Students aren’t the only members of the community who close out a chapter of their lives at Commencement. In some years, graduation day also marks the start of a professor’s new less-than-daily relationship with Fletcher.
Following this 2015-2016 academic year, Alan K. Henrikson, the Lee E. Dirks Professor of Diplomatic History, and Fletcher’s Director of Diplomatic Studies, will conclude his 44-year teaching career at Fletcher and move on to whatever comes next. Professor Henrikson has taught U.S. foreign policy to international and U.S. students alike, acquiring a very loyal and devoted following among current students and alumni.
I would describe Professor Henrikson as singularly dedicated to the art of teaching. I aim to make a distinction here between simply being a great teacher (there are many of them at Fletcher) and putting teaching at the center of everything. It is in that devotion to the classroom that Professor Henrikson is the leader among his peers.
At the end of the fall semester, the last one in which he would teach DHP D200: Diplomacy: History, Theory, and Practice, Professor Henrikson shared two things with his colleagues on the faculty. The first was the text of his final exam for the class, and the second was a photo. He noted:
As you will see, if you have a chance to look through the examination paper, Diplomacy 200, which I think of as the cornerstone of diplomatic studies at The Fletcher School of Law and Diplomacy, “covers” nearly all of the subjects we teach at the School — and, I believe, in an integrating and integrated way. The students draw from other fields in which they are working, as well as from their own national-cultural and personal experiences. And, I hope, they bring a diplomatic (and diplomatic-historical) understanding back to their intellectual and other activities in those fields, now and in their future professional careers and lives.
Several members of the faculty responded to Professor Henrikson’s email and I would like to share a few of the responses. (Note that several current professors were once Fletcher students.)
Professor Diana Chigas, F88: As an alum of D200, I can say that it was an influential course in my Fletcher education, both because of its integrated and historical perspective, and because of the infectious nature of your obvious love for diplomatic history and your commitment to your students.
Professor Ian Johnstone: I saw some of your past exams and was always impressed by the depth and scope, as well as by the way you integrate history and current events. You outdid yourself this time! That course is a foundation for so much of what we do at the School. It is hard to imagine you won’t be teaching it again.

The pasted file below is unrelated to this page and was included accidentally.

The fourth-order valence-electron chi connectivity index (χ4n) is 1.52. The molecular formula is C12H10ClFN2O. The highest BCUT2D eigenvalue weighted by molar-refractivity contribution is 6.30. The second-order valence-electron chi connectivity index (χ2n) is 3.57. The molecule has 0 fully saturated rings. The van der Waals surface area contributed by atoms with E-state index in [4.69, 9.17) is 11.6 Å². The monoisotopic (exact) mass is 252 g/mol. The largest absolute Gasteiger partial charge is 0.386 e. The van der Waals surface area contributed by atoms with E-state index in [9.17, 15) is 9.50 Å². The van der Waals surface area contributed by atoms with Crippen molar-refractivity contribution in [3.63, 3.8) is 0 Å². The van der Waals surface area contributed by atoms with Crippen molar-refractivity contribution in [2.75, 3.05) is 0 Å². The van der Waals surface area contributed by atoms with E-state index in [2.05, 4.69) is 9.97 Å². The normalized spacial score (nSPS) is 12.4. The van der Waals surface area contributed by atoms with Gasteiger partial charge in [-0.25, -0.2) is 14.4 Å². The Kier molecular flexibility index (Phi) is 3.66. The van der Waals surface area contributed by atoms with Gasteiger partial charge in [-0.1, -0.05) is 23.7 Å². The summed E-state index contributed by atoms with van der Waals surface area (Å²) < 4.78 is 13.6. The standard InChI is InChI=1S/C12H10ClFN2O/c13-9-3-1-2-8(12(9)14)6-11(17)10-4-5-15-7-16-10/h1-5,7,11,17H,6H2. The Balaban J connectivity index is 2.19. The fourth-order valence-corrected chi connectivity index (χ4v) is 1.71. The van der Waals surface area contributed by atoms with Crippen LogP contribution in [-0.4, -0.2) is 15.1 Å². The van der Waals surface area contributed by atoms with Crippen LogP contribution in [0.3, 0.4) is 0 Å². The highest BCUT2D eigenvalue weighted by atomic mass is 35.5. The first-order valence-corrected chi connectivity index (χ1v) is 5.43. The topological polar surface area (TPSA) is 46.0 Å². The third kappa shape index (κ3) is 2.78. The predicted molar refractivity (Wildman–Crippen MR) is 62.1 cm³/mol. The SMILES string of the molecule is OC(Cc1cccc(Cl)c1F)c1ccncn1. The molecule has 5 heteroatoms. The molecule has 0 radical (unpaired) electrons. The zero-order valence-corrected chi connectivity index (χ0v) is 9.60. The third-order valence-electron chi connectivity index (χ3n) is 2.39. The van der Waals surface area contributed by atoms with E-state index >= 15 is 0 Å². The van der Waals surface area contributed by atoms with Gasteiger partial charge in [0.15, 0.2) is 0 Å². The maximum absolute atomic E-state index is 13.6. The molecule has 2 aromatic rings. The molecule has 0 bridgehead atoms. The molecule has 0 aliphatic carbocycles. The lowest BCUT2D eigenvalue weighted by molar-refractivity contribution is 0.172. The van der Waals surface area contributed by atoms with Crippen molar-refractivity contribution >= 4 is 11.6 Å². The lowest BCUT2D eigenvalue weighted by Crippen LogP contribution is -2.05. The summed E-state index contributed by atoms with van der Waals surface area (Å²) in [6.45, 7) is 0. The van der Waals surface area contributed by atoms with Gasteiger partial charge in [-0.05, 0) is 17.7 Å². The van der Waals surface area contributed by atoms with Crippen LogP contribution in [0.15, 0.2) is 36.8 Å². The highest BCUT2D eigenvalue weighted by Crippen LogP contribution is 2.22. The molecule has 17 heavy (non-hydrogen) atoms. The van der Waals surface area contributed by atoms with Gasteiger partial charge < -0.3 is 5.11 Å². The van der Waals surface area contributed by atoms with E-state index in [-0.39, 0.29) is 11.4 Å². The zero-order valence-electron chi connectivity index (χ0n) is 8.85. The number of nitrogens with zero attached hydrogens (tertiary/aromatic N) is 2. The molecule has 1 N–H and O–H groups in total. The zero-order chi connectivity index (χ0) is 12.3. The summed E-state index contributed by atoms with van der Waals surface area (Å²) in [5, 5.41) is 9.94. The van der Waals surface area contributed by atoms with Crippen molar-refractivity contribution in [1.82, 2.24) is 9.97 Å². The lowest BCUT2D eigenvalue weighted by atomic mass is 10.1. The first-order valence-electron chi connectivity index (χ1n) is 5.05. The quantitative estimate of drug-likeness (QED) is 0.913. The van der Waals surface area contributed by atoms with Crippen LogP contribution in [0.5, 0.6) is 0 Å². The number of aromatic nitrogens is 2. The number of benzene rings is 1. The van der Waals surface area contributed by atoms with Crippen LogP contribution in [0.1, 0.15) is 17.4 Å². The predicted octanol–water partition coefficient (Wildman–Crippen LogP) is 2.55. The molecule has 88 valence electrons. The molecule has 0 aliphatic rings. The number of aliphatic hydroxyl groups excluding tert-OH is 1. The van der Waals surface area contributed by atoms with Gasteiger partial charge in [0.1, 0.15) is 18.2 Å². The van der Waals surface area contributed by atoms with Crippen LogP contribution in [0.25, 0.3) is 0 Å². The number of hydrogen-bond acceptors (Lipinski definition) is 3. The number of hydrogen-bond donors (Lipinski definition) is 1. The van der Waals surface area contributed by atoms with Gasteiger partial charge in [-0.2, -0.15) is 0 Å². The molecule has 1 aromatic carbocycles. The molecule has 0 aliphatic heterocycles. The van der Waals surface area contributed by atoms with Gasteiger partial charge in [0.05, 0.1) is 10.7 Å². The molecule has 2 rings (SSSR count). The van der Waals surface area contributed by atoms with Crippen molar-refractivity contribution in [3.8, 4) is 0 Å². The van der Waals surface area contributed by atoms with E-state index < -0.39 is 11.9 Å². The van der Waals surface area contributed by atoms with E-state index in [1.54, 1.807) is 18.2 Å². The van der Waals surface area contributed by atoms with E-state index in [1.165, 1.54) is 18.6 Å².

Professor Sulmaan Khan: I agree with Ian, Alan. It’s hard to imagine Fletcher and our broader curriculum without your teaching.
Professor Antonia Chayes: Reading your complex and erudite exam, I can only regret that I never had the chance to take your course. Thank you so much for sharing it with us.
Dean Bhaskar Chakravorti: I will write an essay response to one of your prompts (too tempting to let them go) and will struggle with knotting my bow tie over the holidays in honor of the passing of an era.
Kathleen Ryan, F87, director of the Office of Development and Alumni Relations: Also as an alum of D200, I love seeing this — both the bow ties and the test. Really glad I took the test when I did! You cannot know how much you mean to so many former students. A legend. So thrilled that you will be giving the Friday night lecture to kick off the reunion in May. Sure to be wonderful!
Professor Leila Fawaz: A lovely tribute for a cherished teacher. I am very glad you shared the wonderful photo with us. We appreciate all you had done for us all at the School and the University.
Professor Elizabeth Prodromou, F83: Thank you for sharing this message and photo, both of which speak to the intellectual excitement, graciousness, and civility, which are your continuing legacy to generations Fletcher students (including many of us among them!).
In a note to me, Professor Prodromou further wrote: “He leaves an extraordinary legacy at Fletcher — his was an approach to teaching, learning, and scholarship that is rooted in a classic understanding of education as a experience in becoming a fuller, enlightened, inquisitive, and alive human being.”
And now the photo from his final D200 class, which will explain all the above references to bow ties, an Alan Henrikson trademark look.
Professor Henrikson will address the community, including this year’s graduates and alumni visiting for their reunion, tomorrow afternoon, on the topic of “Fletcher: A Great Place to Teach.” I will miss running into Alan Henrikson in the hallways and I wish him the very best. But I’ll give the final word to Frances Burke, one of Professor Henrikson’s students this year. When I asked her for her thoughts, Frances wrote:
Whether sitting in Professor Henrikson’s “Diplomacy” class or his U.S. Foreign Relations classes, every moment was a treasure. His depth of knowledge was, of course, daunting, as each comment on a historical period cascaded into the details of a particular statesman, or comments on esoteric cartography, or asides regarding a special envoy, or opinions on a crucial summit. Most of us left lectures awestruck by our own ignorance. Professor Henrikson’s deep, deep knowledge of American history and foreign policy was illuminated by his obvious adoration for his subjects. During one class, when describing reportage emerging from the Spanish Civil War, he paused to sing a song of the resistance, concluded by a sweet smile and trademark laugh. You could see how much he loved his calling. His departure rips a great hole in the grand tapestry of Fletcher teaching, as he so vibrantly twined the threads of history, diplomacy, and foreign relations in a way only a truly gifted teacher can do.